It is absolutely true that there have been some important steps Obama has taken in the right direction that George Bush and John McCain would never have entertained, including banning interrogation techniques outside of the Army Field Manual, barring CIA secret prisons, guaranteeing International Red Cross access to all detainees, and releasing numerous Bush era OLC memos. He deserves praise for those decisions and has received it here. But other than the OLC memos, those steps all came in the very first week of his presidency in largely symbolic form. At the time, in the first week, I wrote that Obama's first-week executive orders "meet or actually exceed even the most optimistic expectations of civil libertarians for what he could or would do quickly," but:
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This is why the understandable enthusiasm (which I definitely share) over Obama's pleasantly unexpected commitment in the first few hours of his presidency to take politically difficult steps in the civil liberties and accountability realms should be tempered somewhat. There is going to be very concerted pressure exerted on him by establishment guardians such as Hiatt (and the Brookings Institution, Jack Goldsmith and friends), to say nothing of hard-line factions within the intelligence community and its various allies, for Obama to take subsequent steps that would eviscerate much of this progress, that render these initial rollbacks largely empty, symbolic gestures. Whether these steps, impressive as they are, will be symbolic measures designed to placate certain factions, or whether they represent a genuine commitment on Obama's part, remains to be seen. Much of it will depend on how much political pressure is exerted and from what sides.
Obama deserves real praise for devoting the first few days of his presidency to these vital steps -- and doing so without there being much of a political benefit and with some real political risk. That's genuinely encouraging. But ongoing vigilance is necessary, to counter-balance the Fred Hiatts, Brookings Institutions and other national security state fanatics, to ensure that these initial steps aren't undermined.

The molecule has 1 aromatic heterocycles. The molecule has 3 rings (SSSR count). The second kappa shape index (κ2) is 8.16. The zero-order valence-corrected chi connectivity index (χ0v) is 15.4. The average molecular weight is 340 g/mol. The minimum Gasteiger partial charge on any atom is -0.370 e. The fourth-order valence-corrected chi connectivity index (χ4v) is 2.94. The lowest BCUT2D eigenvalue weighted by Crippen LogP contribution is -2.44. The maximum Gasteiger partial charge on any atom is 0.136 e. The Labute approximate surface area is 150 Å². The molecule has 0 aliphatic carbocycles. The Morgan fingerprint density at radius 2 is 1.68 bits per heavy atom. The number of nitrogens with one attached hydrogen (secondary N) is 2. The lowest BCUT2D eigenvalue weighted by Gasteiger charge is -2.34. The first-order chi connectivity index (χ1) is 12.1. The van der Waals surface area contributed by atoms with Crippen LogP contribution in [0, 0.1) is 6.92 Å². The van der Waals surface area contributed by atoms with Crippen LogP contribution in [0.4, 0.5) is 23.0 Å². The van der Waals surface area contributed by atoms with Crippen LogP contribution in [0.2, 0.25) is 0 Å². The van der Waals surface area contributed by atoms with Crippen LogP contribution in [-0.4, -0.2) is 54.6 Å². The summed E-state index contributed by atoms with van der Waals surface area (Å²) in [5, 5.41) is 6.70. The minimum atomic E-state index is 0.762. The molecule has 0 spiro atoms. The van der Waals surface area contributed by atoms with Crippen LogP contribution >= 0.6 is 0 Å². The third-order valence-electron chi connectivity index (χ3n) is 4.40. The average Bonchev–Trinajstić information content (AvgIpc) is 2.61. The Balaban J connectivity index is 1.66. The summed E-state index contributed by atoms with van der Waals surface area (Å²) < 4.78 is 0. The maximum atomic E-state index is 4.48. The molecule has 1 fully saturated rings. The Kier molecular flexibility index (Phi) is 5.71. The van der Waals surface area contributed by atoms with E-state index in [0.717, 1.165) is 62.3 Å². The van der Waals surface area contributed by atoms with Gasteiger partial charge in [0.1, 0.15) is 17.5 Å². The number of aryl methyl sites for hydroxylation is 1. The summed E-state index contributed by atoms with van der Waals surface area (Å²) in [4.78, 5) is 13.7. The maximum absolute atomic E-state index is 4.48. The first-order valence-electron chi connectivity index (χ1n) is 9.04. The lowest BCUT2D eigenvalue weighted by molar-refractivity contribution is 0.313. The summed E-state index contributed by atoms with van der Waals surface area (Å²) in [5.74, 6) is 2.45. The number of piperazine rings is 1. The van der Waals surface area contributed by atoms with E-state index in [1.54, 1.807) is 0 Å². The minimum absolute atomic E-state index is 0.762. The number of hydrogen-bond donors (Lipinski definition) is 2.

Since that first week, Obama has engaged in one action after the next to preserve many of the key prongs, and the essential architecture, of the Bush/Cheney abuses of executive power and civil liberties. That's just factually true. What's the point of closing Guantanamo if we're going to continue to keep people indefinitely in cages with no trial in Bagram, or if we simply transport a modified version of Guantanamo justice to the U.S.? How can a President who repeatedly promised vast transparency embrace the most extremist Bush/Cheney secrecy powers? How can a person who campaigned on the vow to end "Scooter Libby justice" and restore the rule of law take one extreme step after the next to shield from judicial scrutiny some of the most serious, brutal and highest-level crimes of the last eight years?
It's certainly true that there are other issues besides civil liberties and national security policies that are important. The fact that he's been horrible in these areas doesn't mean he hasn't been good in others. One can argue, if one likes, that these civil liberties issues don't really matter (a representative of Center for American Progress joined with two conservatives to claim exactly that yesterday on CNN), or one can argue that all that matters is that we fix the banking crisis and implement a new health care policy. But I never heard any Bush critics -- not one -- say anything like that when these issues were front and center in the case against the Bush presidency.